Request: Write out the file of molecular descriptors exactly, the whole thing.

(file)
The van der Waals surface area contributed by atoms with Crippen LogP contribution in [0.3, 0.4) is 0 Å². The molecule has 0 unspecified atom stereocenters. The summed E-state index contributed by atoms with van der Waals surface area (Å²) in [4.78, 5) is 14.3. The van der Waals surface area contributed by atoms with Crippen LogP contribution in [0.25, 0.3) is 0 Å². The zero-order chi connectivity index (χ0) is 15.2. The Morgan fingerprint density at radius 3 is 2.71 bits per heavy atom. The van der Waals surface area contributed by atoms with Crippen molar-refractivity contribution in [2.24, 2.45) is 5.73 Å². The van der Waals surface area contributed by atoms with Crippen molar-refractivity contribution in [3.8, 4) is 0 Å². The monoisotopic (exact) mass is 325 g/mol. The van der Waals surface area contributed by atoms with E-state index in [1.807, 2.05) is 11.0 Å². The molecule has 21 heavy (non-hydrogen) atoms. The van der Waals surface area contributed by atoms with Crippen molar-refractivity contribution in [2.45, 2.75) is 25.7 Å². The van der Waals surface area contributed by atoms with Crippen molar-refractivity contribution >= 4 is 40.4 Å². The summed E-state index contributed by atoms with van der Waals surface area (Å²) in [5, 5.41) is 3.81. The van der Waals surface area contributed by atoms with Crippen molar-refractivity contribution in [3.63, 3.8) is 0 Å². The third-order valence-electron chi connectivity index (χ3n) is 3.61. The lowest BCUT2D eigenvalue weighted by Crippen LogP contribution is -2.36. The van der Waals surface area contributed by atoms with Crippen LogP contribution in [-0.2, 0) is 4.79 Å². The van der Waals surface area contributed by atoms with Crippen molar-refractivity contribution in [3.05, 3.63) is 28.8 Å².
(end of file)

The van der Waals surface area contributed by atoms with Crippen LogP contribution in [0.3, 0.4) is 0 Å². The molecule has 0 unspecified atom stereocenters. The summed E-state index contributed by atoms with van der Waals surface area (Å²) in [4.78, 5) is 14.3. The van der Waals surface area contributed by atoms with Crippen LogP contribution in [0.25, 0.3) is 0 Å². The zero-order chi connectivity index (χ0) is 15.2. The Morgan fingerprint density at radius 3 is 2.71 bits per heavy atom. The van der Waals surface area contributed by atoms with Crippen molar-refractivity contribution in [2.24, 2.45) is 5.73 Å². The van der Waals surface area contributed by atoms with Crippen molar-refractivity contribution in [3.8, 4) is 0 Å². The monoisotopic (exact) mass is 325 g/mol. The van der Waals surface area contributed by atoms with E-state index in [1.807, 2.05) is 11.0 Å². The molecule has 21 heavy (non-hydrogen) atoms. The van der Waals surface area contributed by atoms with Crippen molar-refractivity contribution in [2.45, 2.75) is 25.7 Å². The van der Waals surface area contributed by atoms with Crippen molar-refractivity contribution >= 4 is 40.4 Å². The summed E-state index contributed by atoms with van der Waals surface area (Å²) in [5, 5.41) is 3.81. The van der Waals surface area contributed by atoms with Crippen molar-refractivity contribution in [3.63, 3.8) is 0 Å². The third-order valence-electron chi connectivity index (χ3n) is 3.61. The lowest BCUT2D eigenvalue weighted by Crippen LogP contribution is -2.36. The van der Waals surface area contributed by atoms with Crippen LogP contribution in [-0.2, 0) is 4.79 Å². The van der Waals surface area contributed by atoms with Crippen molar-refractivity contribution in [3.05, 3.63) is 28.8 Å².